COVID-19 has affected every U.S. state, with over 1.2 million cases and almost 70,000 deaths, according to the Center for Disease Control and Prevention (CDC), as of May 4. In Oregon, over 100 people are dead and almost 3000 have contracted the virus. The virus has had a major impact on the national economy, with Oregon not immune to its effects.
So far there have been two realities to the coronavirus quarantine in Portland, one of which is empty businesses, streets, shops and restaurants. However, the city’s parks, trails and pathways still feel somewhat busy with Portlanders hoping to escape from the routine of their lives indoors. In addition to the quiet desperation that resides in most citizens longing to get out of their houses, a minority protests the stay-at-home orders. But Portland remains on lockdown.
Look below to see iconic Portland locations during a bizarre year which will no doubt live in infamy for years to come.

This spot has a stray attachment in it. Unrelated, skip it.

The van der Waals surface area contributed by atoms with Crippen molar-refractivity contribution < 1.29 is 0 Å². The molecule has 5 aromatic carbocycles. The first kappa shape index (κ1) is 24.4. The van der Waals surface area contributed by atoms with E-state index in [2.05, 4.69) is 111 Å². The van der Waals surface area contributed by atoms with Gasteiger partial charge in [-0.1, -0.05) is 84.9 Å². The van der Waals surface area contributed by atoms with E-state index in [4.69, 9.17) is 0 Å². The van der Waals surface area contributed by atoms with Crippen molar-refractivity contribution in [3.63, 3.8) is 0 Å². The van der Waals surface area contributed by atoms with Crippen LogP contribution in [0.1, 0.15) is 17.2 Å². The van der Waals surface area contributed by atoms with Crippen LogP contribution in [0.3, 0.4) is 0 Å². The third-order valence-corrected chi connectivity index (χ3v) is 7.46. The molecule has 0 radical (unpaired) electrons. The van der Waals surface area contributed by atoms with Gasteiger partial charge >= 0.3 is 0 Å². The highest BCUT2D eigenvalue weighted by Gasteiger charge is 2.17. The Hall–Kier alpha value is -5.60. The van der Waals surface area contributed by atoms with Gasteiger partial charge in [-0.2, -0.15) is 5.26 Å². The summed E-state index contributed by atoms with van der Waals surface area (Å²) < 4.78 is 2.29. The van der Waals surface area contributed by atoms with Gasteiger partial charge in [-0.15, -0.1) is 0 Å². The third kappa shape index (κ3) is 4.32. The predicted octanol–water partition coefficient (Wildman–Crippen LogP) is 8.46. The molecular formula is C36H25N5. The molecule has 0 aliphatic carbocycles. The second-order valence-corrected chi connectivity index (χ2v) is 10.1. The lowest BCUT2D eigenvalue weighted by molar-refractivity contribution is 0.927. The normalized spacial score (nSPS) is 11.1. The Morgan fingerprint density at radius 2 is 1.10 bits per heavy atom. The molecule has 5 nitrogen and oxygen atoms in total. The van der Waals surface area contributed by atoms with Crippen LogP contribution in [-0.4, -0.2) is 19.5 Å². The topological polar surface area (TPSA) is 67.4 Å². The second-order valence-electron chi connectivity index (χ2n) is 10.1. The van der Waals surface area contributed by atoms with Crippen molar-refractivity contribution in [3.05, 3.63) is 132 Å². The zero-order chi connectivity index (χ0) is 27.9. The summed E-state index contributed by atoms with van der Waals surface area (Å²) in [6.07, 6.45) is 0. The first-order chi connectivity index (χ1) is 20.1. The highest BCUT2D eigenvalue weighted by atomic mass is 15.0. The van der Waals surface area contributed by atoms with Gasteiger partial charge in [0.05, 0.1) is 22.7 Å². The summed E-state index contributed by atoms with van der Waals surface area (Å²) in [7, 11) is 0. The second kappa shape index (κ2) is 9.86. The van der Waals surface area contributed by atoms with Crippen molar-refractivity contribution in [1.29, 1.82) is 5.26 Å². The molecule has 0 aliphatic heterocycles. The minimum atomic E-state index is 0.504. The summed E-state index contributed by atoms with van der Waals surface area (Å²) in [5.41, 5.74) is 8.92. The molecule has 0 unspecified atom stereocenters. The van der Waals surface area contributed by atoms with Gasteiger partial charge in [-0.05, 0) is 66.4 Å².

Gas prices have plummeted everywhere, and Portland is no exception. Although those who are still driving may enjoy this side effect of quarantine, it is an indication of the financial toll this pandemic has enacted onto worldwide economies. As Portland streets feel like ghost towns, restaurants are empty, bikes go unridden, and museums and shops go unvisited.
NW 23rd Avenue is the epicenter of Northwest Portland. All the same, it has succumbed to stay at home orders just like the rest of the city. Small businesses have been hit especially hard in Northwest. While so many Portlanders have already lost their jobs, many more fear that some of their favorite local restaurants and businesses will never recover.
While visits to the waterfront have declined significantly since March, many Portlanders are still taking advantage of the sunny weather and sparse crowds. Homeless citizens still reside on benches along the Willamette– most without masks– but it has yet to deter others from passing by.
Parks all around Portland remain peaceful. Despite being strangely crowded, the “six-feet” guidelines help ensure that Portlanders respect the privacy of others in very public spaces.